With the advancement of big data, quality-assurance testing and cultivation methods, more career opportunities are becoming available in the marijuana industry in STEM-related fields.
To take advantage, leaders in the industry gathered in the District of Columbia last week to help women and minorities navigate the market and learn more about technology’s effect. They also hoped to encourage participants to network and build relationships.[related_articles location=”left” show_article_date=”false” article_type=”automatic-primary-section” curated_ids=””]Women Grow, a Denver-based nonprofit that works to increase opportunities for women in the marijuana industry, hosted the forum in partnership with the National Cannabis Festival, an annual D.C. music festival that focuses on music, education and marijuana advocacy.
“I met my core team [at Women Grow] and we all grew together, so we helped support each other,” said Chanda Macias, owner of D.C.-based National Holistic Healing Center and one of the participants in the discussion. “It’s important to network the room and get to know who is who.”
Tiffany Burtt, chief technology and product officer for Bulb Wellness, a technology and wellness company still in its nascent stages, noted the entrepreneurial spirit of the marijuana industry and said successful business models used elsewhere can be applied to marijuana as well.
The forum evolved into a question-and-answer session to help guests prepare for jobs in the industry. A study published last year in the Marijuana Business Daily estimated the industry had between 165,000 and 230,000 full- and part-time workers. The industry could create more than 1 million jobs across the country if pot is legalized at the federal level, according to New Frontier Data, which supplies market analysis on the industry.
Giadha DeCarcer, chief executive of New Frontier Data, said those who want to build a marijuana-based business should become acquainted with those already in the industry and learn about laws and regulations.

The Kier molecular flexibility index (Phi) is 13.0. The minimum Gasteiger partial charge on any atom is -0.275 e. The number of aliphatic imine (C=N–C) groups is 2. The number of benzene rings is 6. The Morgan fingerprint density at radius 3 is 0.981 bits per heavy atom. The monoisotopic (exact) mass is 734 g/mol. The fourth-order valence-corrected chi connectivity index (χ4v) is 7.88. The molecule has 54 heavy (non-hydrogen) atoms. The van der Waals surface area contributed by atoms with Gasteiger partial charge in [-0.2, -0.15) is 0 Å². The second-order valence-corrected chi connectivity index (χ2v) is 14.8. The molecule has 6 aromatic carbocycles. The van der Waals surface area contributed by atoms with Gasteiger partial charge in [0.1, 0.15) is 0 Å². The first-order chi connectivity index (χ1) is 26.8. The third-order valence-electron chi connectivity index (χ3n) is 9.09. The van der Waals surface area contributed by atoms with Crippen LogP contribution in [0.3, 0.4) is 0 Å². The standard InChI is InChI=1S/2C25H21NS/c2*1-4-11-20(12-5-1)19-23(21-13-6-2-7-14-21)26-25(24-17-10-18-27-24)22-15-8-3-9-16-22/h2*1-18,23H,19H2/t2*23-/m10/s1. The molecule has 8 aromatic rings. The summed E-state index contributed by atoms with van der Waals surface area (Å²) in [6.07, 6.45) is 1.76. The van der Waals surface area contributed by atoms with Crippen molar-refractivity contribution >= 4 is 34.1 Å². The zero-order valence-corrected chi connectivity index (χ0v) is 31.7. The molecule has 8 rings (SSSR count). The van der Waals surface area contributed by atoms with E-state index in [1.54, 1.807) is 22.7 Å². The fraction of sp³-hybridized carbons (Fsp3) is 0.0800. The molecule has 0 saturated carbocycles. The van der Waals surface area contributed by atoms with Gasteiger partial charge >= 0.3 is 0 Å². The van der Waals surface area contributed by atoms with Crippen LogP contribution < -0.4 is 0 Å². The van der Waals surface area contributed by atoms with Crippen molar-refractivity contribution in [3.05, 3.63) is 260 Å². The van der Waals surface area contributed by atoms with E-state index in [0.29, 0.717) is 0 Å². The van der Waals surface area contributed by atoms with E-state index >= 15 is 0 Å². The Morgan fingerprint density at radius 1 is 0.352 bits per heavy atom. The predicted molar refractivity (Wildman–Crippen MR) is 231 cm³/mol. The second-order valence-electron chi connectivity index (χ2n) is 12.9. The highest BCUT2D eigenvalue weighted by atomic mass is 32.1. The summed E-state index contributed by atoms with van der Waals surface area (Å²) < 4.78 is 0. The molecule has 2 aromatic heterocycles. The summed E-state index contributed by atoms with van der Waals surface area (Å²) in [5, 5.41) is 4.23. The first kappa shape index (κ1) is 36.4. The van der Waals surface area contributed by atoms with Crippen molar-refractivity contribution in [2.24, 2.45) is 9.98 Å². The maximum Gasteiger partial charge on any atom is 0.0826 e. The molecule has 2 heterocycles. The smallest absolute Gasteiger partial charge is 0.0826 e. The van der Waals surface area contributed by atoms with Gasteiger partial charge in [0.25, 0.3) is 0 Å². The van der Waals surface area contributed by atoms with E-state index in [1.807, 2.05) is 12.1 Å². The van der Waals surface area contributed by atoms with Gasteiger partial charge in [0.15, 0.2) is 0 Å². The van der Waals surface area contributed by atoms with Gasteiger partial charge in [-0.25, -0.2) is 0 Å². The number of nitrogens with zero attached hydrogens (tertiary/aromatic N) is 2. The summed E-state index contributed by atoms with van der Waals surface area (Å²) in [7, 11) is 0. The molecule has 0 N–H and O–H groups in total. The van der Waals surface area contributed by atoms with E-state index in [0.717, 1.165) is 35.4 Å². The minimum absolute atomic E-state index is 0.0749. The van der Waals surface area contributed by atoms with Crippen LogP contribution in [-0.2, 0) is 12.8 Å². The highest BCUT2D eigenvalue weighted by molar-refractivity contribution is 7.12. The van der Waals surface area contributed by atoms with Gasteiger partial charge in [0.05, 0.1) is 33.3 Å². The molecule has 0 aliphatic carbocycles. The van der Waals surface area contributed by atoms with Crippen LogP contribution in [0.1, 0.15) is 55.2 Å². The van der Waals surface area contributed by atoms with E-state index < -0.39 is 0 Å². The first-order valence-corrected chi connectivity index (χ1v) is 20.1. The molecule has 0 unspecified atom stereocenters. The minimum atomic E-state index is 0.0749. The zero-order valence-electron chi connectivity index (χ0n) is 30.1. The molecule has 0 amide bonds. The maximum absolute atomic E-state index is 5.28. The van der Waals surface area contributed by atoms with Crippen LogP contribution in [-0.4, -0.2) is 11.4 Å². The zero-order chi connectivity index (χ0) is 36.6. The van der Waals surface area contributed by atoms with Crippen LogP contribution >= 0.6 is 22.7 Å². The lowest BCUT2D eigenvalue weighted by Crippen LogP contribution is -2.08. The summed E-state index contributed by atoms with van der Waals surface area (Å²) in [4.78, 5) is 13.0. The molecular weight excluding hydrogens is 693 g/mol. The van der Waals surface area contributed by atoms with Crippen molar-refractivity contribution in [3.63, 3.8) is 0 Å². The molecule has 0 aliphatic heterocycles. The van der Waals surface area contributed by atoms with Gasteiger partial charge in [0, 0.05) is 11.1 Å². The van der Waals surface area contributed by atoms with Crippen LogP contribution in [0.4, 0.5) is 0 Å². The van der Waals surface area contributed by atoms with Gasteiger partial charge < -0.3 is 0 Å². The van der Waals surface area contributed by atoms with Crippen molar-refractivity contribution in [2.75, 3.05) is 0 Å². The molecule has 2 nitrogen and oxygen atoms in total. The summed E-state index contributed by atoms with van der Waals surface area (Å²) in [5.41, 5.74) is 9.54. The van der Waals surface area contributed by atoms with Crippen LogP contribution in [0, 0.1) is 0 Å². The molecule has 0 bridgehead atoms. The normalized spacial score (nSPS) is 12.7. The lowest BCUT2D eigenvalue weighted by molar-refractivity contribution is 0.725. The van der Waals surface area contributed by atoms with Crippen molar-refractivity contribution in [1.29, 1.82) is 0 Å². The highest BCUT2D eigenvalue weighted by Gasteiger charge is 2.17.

“I know this is so cliche, but knowledge is power. It doesn’t matter what color you are, doesn’t matter how old you are, doesn’t matter what gender you are, you can acquire knowledge,” she said. “In this industry knowledge goes a long way.”
Macias said risk-taking is needed for marijuana entrepreneurs to succeed, particularly in an industry still deemed illegal by the federal government.
“As a black woman, no one was buying in my dream besides myself, so I had to put my dream forward,” Macias said. “For people who want to get started, you will have to make the initial sacrifice and build off your own pocket before you can get to an angel investor.”
For attendees thinking of transitioning to the cannabis industry, panelists urged them to apply existing job skills into new roles. A background in data, customer service, agriculture or retail could translate into jobs within the industry as more businesses crop up to produce, distribute, manufacture and sell the plant, organizers said.
Quierra Wells, 29, said the event inspired her to learn more about the industry before she begins work in March at a dispensary in Silver Spring, Maryland.
“This was me going out there and getting myself out there,” she said. “I’m already excited about what I want to do.”
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